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Complaints of harassment, violence and discrimination in the House of Commons rose by 63 per cent in the last year, an increase attributed to greater awareness because of mandatory training on the issues.

The report by Michelle Laframboise, the House of Commons’ chief human resources officer, revealed that 13 complaints, including of sexual harassment, were made to the House of Commons’ Respectful Workplace unit in the fiscal year of 2022-23, compared with eight the previous year.

The report does not include complaints by members of Parliament about another MPs because they are covered by a separate code of conduct.

Of the 13 complaints, four were allegations of sexual harassment; two involved violence, including psychological violence; three were classified as harassment complaints and one involved discrimination. Three complaints were about a combination of behaviours.

One of the complaints was against an MP, while four were complaints lodged against MPs’ staff. The subjects of eight complaints involved people in Parliament whose role was not specified.

Ms. Laframboise attributed the increase in complaints to the training the House of Commons was offering MPs and their staff.

“The number of reported occurrences is higher than in previous years,” Ms. Laframboise said in the report. “This can be explained by the heightened awareness regarding the responsibilities of both Members of Parliament, as employers, and their employees to record and report occurrences of harassment and violence that followed the implementation of the Policy in January 2021 and the associated mandatory training.”

The annual report on the Members of the House of Commons Workplace Violence Harassment and violence Prevention Policy says that since 2020, there have been 23 complaints against MPs and people in their offices: two in 2020-21, when MPs and staff were working remotely much of the time owing to the pandemic, eight in 2021-2022 and 13 in the last year.

The report did not include the Senate, which said two complaints were filed in the past year that are currently being investigated. In the previous year, there was one complaint that has now been resolved.

Alison Korn, spokesperson for the Senate committee on internal economy, budgets and administration, said the Senate is “committed to fostering a culture of respect in the workplace. Harassment and violence of any kind will not be tolerated.” Senators and their staff must complete mandatory training.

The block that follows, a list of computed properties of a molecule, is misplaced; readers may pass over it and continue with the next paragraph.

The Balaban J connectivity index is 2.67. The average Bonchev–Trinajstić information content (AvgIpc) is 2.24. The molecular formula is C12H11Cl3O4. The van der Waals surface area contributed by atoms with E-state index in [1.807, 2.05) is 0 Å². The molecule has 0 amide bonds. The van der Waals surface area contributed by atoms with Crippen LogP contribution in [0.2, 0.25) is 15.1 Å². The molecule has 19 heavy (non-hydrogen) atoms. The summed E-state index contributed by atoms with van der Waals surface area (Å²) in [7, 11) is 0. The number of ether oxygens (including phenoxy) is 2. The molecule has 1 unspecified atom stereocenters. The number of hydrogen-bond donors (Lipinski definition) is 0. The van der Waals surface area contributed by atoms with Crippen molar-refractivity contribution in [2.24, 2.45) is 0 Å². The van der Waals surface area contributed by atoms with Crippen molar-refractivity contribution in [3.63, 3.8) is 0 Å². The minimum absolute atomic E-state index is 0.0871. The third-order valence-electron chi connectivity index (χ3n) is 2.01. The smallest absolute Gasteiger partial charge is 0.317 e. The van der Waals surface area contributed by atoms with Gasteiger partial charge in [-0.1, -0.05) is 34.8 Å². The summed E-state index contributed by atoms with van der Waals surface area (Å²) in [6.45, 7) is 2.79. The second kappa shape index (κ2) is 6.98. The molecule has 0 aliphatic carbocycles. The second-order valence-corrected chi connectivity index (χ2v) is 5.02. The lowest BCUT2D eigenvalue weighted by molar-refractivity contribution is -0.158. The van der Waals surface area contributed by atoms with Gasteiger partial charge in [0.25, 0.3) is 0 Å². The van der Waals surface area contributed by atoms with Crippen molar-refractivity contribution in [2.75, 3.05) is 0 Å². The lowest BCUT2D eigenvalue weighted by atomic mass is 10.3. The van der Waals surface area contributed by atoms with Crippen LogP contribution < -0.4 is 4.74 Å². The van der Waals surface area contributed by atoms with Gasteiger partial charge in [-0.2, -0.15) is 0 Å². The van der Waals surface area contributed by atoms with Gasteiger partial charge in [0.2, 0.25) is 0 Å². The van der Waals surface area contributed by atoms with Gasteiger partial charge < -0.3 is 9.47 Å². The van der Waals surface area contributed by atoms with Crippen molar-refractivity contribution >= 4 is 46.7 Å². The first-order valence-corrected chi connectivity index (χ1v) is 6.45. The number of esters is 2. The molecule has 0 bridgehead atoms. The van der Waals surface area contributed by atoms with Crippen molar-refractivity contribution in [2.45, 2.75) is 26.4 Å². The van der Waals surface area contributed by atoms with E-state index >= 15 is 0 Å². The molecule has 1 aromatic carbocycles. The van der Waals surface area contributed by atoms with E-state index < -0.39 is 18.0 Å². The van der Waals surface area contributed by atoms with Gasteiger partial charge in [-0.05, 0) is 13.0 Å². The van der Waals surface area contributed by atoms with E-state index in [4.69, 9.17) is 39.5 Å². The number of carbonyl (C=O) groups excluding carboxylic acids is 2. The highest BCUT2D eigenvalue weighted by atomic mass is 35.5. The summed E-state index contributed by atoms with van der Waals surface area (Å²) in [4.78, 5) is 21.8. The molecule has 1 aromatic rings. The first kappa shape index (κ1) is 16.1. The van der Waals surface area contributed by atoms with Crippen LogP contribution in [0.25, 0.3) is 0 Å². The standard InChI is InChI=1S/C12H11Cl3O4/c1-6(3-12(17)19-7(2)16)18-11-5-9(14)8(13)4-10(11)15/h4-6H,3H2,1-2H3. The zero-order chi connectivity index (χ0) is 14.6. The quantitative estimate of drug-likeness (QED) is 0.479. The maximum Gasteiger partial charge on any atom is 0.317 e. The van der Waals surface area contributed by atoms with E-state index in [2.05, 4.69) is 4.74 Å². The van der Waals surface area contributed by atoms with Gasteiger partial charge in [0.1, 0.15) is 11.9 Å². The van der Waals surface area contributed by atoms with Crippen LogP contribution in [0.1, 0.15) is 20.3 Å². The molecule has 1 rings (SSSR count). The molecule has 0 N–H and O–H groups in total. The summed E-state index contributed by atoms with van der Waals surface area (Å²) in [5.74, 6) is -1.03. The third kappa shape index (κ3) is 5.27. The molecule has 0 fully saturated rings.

MPs and their staff have to take part in a training session on “promoting a culture of respect.” New MPs are obliged to do their training as part of the “onboarding” process after they take their seats, as do staff when they start jobs in the House of Commons.

The training is part of a new House of Commons policy introduced in 2021 outlining the responsibilities of MPs as employers to ensure that their staff, including interns, work in a healthy, safe and respectful work environment.

The conduct of MPs, and the policy, came under the spotlight in 2021 during the election, after allegations emerged that Liberal MP Raj Saini had harassed a female member of his staff.

Mr. Saini withdrew as a candidate after facing sustained questioning, although he said the allegations were “unequivocally false.”

Liberal whip Mark Holland warned at the time against a public trial of Mr. Saini, who has said he will not discuss the allegations because of privacy concerns. Mr. Saini said an independent third-party review of his office conducted through the House of Commons had cleared him of harassment allegations.

But the Commons faced criticism that its policies were weighed against staff making complaints. It prompted a review of the way the House of Commons investigates harassment allegations against MPs, which concluded the process had “no shortcomings.”

People who complain are offered dispute-resolution options under the policy and mediation before the complaint is investigated.

Julie Labelle-Morissette, spokeswoman for the House of Commons Speaker, would not give details of the complaints made in the past year, including against an MP, “for confidentiality reasons.” She would also not discuss whether the police were involved or if any of the other complaints listed in the report involved members of the public visiting the House of Commons.

“The increase in the number of cases from last year and the year previous is not unusual when a new policy and process are introduced, and significant awareness activities are undertaken,” she said.

“It’s not an indication that there is more harassment activity, but rather that employees are more comfortable in bringing situations forward and are doing so earlier, which allows for early intervention and a quicker resolution.”

The report revealed that three cases – including harassment, discrimination and “multiple grounds” for complaint – were resolved through negotiation. Seven were resolved, without giving details how. And two complaints of sexual harassment and multiple grounds did not progress because they did “not meet policy criteria.”

One case involving multiple grounds for complaint is still being dealt with by the House of Commons, the report said.

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